In Depth

Brazil: Confederations Cup in danger as a million protest

World Cup warm-up tournament could be under threat as protesters' agenda widens

MORE THAN a million people are said to have taken part in the latest wave of protests in cities across Brazil as anger over corruption and the cost of staging the World Cup spreads.

President Dilma Rousseff has cancelled a trip to Japan and called an emergency cabinet meeting in order to deal with the situation, amid reports that the Confederations Cup, a World Cup test event featuring several top footballing nations, could be called off.

"Respected, mainstream media, are carrying reports speculating that the eight-team tournament... is in danger," reports the Daily Telegraph. It quotes Brazilian newspaper Estado de Sao Paulo, which says "Fifa is negotiating with the teams to try and persuade them to stay".

The protests began last week, sparked by anger over the high cost of public transport, but the demonstrations have also highlighted concerns about corruption and the cost of next year's World Cup.

Better education and health services are among the protestors' ''very broad'' demands, according to Gary Duffy of the BBC. "A sluggish economy and inflation that is affecting the lives of ordinary Brazilians every day can be added to the mix,'' he says.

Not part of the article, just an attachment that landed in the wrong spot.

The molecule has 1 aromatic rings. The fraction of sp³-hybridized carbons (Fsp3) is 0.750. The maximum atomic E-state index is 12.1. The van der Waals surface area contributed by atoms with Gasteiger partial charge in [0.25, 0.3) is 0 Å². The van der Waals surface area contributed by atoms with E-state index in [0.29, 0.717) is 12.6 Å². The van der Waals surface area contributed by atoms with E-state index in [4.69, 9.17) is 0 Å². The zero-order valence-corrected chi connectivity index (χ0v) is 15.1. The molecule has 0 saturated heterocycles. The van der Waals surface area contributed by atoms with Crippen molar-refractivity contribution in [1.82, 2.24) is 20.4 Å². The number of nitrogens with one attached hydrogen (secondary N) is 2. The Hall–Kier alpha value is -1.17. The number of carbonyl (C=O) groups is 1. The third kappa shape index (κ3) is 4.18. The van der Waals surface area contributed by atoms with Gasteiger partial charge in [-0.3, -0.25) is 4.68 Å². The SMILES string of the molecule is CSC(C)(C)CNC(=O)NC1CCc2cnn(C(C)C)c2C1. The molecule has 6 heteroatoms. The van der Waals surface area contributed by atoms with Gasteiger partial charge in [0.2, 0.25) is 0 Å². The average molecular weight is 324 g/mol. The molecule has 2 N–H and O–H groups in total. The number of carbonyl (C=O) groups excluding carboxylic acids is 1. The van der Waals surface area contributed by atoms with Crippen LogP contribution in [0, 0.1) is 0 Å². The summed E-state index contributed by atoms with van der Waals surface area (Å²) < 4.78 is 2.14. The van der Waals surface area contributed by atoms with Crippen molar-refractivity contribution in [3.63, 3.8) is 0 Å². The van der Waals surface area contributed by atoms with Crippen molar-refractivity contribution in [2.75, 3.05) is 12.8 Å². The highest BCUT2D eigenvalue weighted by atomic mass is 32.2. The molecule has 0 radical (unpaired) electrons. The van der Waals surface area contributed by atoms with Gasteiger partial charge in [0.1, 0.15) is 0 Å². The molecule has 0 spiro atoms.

"Politicians with high salaries giving jobs and flights to relatives are widely scorned. Inequality and the huge cost of hosting the World Cup and the Olympics are key issues raised by demonstrators alongside corruption, crime and police brutality."

Violence erupted at many of the rallies on Thursday, when an 18-year-old man died after a car drove through a barricade in Sao Paolo.

The biggest demonstration took place in Rio, where as many as 300,000 people took to the streets.

The Guardian explains that the protesters have "reached the limit of their tolerance about longstanding problems that the Confederations Cup and World Cup have brought into focus because of the billions of reals (Brazil's currency) spent on new stadiums".

Initially the protests were peaceful, reports the paper. "But later protesters pulled down security cameras, smashed bus stops and torched cars. Every hoarding that advertised the Confederations Cup was destroyed,'' it adds.

Police responded with pepper spray and rubber bullets. More protests are planned for the weekend.

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